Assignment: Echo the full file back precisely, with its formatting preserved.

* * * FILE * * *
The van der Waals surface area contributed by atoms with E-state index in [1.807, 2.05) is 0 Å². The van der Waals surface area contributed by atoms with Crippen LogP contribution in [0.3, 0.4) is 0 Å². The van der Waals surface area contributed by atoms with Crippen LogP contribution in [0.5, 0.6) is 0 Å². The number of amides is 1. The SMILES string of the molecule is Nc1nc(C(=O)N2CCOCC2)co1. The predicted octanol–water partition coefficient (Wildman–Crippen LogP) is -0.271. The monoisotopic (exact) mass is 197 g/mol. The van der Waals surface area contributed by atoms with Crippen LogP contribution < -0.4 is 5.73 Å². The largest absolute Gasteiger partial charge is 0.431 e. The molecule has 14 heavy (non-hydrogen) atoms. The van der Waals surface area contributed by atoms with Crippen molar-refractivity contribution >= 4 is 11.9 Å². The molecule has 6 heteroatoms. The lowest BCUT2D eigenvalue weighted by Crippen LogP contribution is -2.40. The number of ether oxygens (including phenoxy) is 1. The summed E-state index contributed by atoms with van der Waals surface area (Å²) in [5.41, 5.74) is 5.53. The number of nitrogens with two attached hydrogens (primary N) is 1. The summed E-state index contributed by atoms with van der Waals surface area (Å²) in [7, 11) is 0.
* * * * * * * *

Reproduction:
The van der Waals surface area contributed by atoms with E-state index in [1.807, 2.05) is 0 Å². The van der Waals surface area contributed by atoms with Crippen LogP contribution in [0.3, 0.4) is 0 Å². The van der Waals surface area contributed by atoms with Crippen LogP contribution in [0.5, 0.6) is 0 Å². The number of amides is 1. The SMILES string of the molecule is Nc1nc(C(=O)N2CCOCC2)co1. The predicted octanol–water partition coefficient (Wildman–Crippen LogP) is -0.271. The monoisotopic (exact) mass is 197 g/mol. The van der Waals surface area contributed by atoms with Crippen LogP contribution < -0.4 is 5.73 Å². The largest absolute Gasteiger partial charge is 0.431 e. The molecule has 14 heavy (non-hydrogen) atoms. The van der Waals surface area contributed by atoms with Crippen molar-refractivity contribution >= 4 is 11.9 Å². The molecule has 6 heteroatoms. The lowest BCUT2D eigenvalue weighted by Crippen LogP contribution is -2.40. The number of ether oxygens (including phenoxy) is 1. The summed E-state index contributed by atoms with van der Waals surface area (Å²) in [5.41, 5.74) is 5.53. The number of nitrogens with two attached hydrogens (primary N) is 1. The summed E-state index contributed by atoms with van der Waals surface area (Å²) in [7, 11) is 0.